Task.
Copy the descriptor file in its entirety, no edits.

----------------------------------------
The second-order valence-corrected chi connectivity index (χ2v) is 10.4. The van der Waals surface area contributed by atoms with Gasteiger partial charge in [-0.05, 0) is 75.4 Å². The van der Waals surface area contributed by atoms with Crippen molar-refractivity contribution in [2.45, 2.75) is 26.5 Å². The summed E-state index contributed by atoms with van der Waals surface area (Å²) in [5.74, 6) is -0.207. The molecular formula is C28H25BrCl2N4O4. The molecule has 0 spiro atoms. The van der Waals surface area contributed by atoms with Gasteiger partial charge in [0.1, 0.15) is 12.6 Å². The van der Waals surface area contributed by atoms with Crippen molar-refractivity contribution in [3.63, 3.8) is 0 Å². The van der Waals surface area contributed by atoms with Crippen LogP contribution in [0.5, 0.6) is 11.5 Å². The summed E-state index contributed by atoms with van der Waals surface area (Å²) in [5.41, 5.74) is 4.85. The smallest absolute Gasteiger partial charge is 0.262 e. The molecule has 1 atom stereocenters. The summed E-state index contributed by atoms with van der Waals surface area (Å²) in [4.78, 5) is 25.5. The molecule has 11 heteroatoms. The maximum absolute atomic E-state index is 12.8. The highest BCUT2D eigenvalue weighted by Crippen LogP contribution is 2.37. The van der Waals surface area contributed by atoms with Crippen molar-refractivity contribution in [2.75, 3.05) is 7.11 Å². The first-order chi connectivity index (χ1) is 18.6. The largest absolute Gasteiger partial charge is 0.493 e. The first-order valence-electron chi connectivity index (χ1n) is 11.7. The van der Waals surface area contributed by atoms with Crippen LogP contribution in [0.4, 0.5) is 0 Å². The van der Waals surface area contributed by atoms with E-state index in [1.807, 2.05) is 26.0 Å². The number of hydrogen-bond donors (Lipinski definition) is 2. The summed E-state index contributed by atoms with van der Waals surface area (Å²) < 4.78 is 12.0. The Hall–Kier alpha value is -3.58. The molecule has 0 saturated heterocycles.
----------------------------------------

The second-order valence-corrected chi connectivity index (χ2v) is 10.4. The van der Waals surface area contributed by atoms with Gasteiger partial charge in [-0.05, 0) is 75.4 Å². The van der Waals surface area contributed by atoms with Crippen molar-refractivity contribution in [2.45, 2.75) is 26.5 Å². The summed E-state index contributed by atoms with van der Waals surface area (Å²) in [5.74, 6) is -0.207. The molecular formula is C28H25BrCl2N4O4. The molecule has 0 spiro atoms. The van der Waals surface area contributed by atoms with Gasteiger partial charge in [0.1, 0.15) is 12.6 Å². The van der Waals surface area contributed by atoms with Crippen molar-refractivity contribution in [3.63, 3.8) is 0 Å². The van der Waals surface area contributed by atoms with Crippen LogP contribution in [0.5, 0.6) is 11.5 Å². The summed E-state index contributed by atoms with van der Waals surface area (Å²) in [5.41, 5.74) is 4.85. The smallest absolute Gasteiger partial charge is 0.262 e. The molecule has 1 atom stereocenters. The summed E-state index contributed by atoms with van der Waals surface area (Å²) in [4.78, 5) is 25.5. The molecule has 11 heteroatoms. The maximum absolute atomic E-state index is 12.8. The highest BCUT2D eigenvalue weighted by Crippen LogP contribution is 2.37. The van der Waals surface area contributed by atoms with Crippen molar-refractivity contribution in [2.75, 3.05) is 7.11 Å². The first-order chi connectivity index (χ1) is 18.6. The largest absolute Gasteiger partial charge is 0.493 e. The first-order valence-electron chi connectivity index (χ1n) is 11.7. The van der Waals surface area contributed by atoms with Crippen LogP contribution in [0.4, 0.5) is 0 Å². The van der Waals surface area contributed by atoms with E-state index in [1.807, 2.05) is 26.0 Å². The number of hydrogen-bond donors (Lipinski definition) is 2. The summed E-state index contributed by atoms with van der Waals surface area (Å²) < 4.78 is 12.0. The Hall–Kier alpha value is -3.58. The molecule has 0 saturated heterocycles.